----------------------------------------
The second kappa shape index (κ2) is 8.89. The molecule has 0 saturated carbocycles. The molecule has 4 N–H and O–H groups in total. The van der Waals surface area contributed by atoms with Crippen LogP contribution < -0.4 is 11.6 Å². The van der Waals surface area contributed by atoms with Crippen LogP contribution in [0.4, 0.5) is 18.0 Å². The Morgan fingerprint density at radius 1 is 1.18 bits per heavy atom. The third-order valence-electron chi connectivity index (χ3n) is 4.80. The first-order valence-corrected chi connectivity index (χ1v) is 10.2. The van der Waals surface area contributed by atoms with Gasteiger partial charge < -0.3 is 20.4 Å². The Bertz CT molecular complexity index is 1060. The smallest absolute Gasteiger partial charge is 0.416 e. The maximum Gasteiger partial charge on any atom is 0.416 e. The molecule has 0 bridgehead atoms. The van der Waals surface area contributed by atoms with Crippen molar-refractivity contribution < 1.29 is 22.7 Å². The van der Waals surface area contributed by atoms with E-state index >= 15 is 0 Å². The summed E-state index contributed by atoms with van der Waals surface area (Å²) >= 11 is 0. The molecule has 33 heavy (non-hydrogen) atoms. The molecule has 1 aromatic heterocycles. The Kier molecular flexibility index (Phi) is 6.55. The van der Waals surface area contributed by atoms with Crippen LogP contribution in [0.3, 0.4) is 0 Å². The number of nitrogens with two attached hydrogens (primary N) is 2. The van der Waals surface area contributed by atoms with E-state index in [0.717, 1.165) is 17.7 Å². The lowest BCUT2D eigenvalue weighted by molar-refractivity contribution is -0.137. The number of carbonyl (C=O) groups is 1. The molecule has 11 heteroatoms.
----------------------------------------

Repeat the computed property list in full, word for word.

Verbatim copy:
The second kappa shape index (κ2) is 8.89. The molecule has 0 saturated carbocycles. The molecule has 4 N–H and O–H groups in total. The van der Waals surface area contributed by atoms with Crippen LogP contribution < -0.4 is 11.6 Å². The van der Waals surface area contributed by atoms with Crippen LogP contribution in [0.4, 0.5) is 18.0 Å². The Morgan fingerprint density at radius 1 is 1.18 bits per heavy atom. The third-order valence-electron chi connectivity index (χ3n) is 4.80. The first-order valence-corrected chi connectivity index (χ1v) is 10.2. The van der Waals surface area contributed by atoms with Gasteiger partial charge < -0.3 is 20.4 Å². The Bertz CT molecular complexity index is 1060. The smallest absolute Gasteiger partial charge is 0.416 e. The maximum Gasteiger partial charge on any atom is 0.416 e. The molecule has 0 bridgehead atoms. The van der Waals surface area contributed by atoms with Crippen molar-refractivity contribution < 1.29 is 22.7 Å². The van der Waals surface area contributed by atoms with E-state index >= 15 is 0 Å². The summed E-state index contributed by atoms with van der Waals surface area (Å²) >= 11 is 0. The molecule has 33 heavy (non-hydrogen) atoms. The molecule has 1 aromatic heterocycles. The Kier molecular flexibility index (Phi) is 6.55. The van der Waals surface area contributed by atoms with Crippen LogP contribution in [0.3, 0.4) is 0 Å². The number of nitrogens with two attached hydrogens (primary N) is 2. The van der Waals surface area contributed by atoms with E-state index in [0.717, 1.165) is 17.7 Å². The lowest BCUT2D eigenvalue weighted by molar-refractivity contribution is -0.137. The number of carbonyl (C=O) groups is 1. The molecule has 11 heteroatoms.